Find out how to take your Linux command fu to the next level with pipes.
There are many reasons why the Linux command line interface holds such an inherent flexibility. One reason is that, with ease, you can make two or more commands work together seamlessly. One such example of this is the pipe.
What is the pipe?
The pipe is that vertical bar on your keyboard that usually lives on the same key as the backslash. But what does the pipe do?
Simply put, it takes the output of whatever command is on the left and uses it as the input of the command on the right. To make this simple, I'm going to show you how to create a new file, add text to that file, and search for a string in that file, all from a single command using two pipes.
SEE: How to find files in Linux with grep: 10 examples (free PDF) (TechRepublic)
Individually these commands would be touch test, echo "this is my file" > test, and grep file test. Those three commands create a file named test, add the string "this is my test" to test, and then searches test for the string "file."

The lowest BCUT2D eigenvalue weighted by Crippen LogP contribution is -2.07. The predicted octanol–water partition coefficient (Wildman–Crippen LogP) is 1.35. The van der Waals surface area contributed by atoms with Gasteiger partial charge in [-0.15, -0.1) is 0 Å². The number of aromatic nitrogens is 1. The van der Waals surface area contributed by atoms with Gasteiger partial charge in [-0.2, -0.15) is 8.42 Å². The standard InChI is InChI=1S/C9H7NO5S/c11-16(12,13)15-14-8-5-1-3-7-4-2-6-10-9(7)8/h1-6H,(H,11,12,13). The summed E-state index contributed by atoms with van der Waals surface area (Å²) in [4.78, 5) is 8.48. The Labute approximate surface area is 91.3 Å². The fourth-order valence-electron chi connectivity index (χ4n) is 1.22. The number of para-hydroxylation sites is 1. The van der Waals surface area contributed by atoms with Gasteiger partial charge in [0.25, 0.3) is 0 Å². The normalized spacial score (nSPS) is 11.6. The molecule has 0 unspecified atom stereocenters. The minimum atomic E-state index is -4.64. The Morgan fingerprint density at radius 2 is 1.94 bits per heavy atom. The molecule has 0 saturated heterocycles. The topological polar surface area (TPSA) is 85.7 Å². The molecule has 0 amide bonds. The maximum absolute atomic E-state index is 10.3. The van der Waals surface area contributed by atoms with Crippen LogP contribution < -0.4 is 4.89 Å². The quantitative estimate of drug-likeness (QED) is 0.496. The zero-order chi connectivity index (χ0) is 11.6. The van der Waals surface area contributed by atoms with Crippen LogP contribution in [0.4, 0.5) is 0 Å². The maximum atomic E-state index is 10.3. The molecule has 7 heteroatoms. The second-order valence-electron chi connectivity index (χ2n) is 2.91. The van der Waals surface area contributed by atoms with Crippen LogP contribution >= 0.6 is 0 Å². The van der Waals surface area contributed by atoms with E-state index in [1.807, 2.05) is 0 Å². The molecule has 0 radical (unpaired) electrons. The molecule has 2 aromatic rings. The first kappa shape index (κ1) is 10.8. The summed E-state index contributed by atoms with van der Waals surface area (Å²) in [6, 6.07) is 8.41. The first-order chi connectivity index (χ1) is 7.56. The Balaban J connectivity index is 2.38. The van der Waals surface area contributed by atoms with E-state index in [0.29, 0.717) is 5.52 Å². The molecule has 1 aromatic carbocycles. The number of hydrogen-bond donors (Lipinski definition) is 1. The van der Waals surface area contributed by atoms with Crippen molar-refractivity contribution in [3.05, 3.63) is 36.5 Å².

How do you run the commands with pipes?
That single command would be:
touch test | echo "this is my file" > test | grep file test
What happens with this is, the first pipe takes the output of touch test and sends it to the second command as input, which means the second command now has the necessary file available to echo text into. The second pipe then takes the output of the second command and uses it as input for the third command, which means the necessary string of text is available to search.
So the output of the first command is used as the input of the second command and the output of the second command is used as the input of the third command.
Using the pipe in Linux commands is a very simple way to make the CLI incredibly versatile, as well as efficient. Get used to using the pipe and take your Linux command fu to the next level.
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